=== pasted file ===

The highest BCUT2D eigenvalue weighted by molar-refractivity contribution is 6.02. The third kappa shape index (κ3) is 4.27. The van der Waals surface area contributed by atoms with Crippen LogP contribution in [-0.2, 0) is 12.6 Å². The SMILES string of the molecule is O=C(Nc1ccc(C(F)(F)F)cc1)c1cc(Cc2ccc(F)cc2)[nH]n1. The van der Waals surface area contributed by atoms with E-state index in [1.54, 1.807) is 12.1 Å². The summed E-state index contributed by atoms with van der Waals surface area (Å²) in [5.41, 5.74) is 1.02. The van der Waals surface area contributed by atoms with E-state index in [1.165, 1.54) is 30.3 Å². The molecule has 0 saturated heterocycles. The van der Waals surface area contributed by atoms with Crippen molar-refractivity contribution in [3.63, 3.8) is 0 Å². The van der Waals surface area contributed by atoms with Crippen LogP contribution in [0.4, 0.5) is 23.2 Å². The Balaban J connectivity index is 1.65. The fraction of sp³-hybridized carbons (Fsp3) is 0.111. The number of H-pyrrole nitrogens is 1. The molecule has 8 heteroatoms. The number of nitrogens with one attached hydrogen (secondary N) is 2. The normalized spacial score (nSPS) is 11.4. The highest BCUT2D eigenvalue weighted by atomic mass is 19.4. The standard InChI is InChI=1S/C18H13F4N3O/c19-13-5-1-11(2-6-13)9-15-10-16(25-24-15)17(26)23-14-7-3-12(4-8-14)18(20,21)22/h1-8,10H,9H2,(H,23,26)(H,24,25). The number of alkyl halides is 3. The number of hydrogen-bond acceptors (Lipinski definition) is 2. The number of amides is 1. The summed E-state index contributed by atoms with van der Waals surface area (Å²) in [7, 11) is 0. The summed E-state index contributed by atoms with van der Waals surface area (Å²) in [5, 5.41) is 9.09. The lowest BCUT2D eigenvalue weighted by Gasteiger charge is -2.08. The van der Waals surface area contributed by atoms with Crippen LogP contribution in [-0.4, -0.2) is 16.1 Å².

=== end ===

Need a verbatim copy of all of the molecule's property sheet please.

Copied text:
The highest BCUT2D eigenvalue weighted by molar-refractivity contribution is 6.02. The third kappa shape index (κ3) is 4.27. The van der Waals surface area contributed by atoms with Crippen LogP contribution in [-0.2, 0) is 12.6 Å². The SMILES string of the molecule is O=C(Nc1ccc(C(F)(F)F)cc1)c1cc(Cc2ccc(F)cc2)[nH]n1. The van der Waals surface area contributed by atoms with E-state index in [1.54, 1.807) is 12.1 Å². The summed E-state index contributed by atoms with van der Waals surface area (Å²) in [5.41, 5.74) is 1.02. The van der Waals surface area contributed by atoms with E-state index in [1.165, 1.54) is 30.3 Å². The molecule has 0 saturated heterocycles. The van der Waals surface area contributed by atoms with Crippen molar-refractivity contribution in [3.63, 3.8) is 0 Å². The van der Waals surface area contributed by atoms with Crippen LogP contribution in [0.4, 0.5) is 23.2 Å². The Balaban J connectivity index is 1.65. The fraction of sp³-hybridized carbons (Fsp3) is 0.111. The number of H-pyrrole nitrogens is 1. The molecule has 8 heteroatoms. The number of nitrogens with one attached hydrogen (secondary N) is 2. The normalized spacial score (nSPS) is 11.4. The highest BCUT2D eigenvalue weighted by atomic mass is 19.4. The standard InChI is InChI=1S/C18H13F4N3O/c19-13-5-1-11(2-6-13)9-15-10-16(25-24-15)17(26)23-14-7-3-12(4-8-14)18(20,21)22/h1-8,10H,9H2,(H,23,26)(H,24,25). The number of alkyl halides is 3. The number of hydrogen-bond acceptors (Lipinski definition) is 2. The number of amides is 1. The summed E-state index contributed by atoms with van der Waals surface area (Å²) in [7, 11) is 0. The summed E-state index contributed by atoms with van der Waals surface area (Å²) in [5, 5.41) is 9.09. The lowest BCUT2D eigenvalue weighted by Gasteiger charge is -2.08. The van der Waals surface area contributed by atoms with Crippen LogP contribution in [-0.4, -0.2) is 16.1 Å².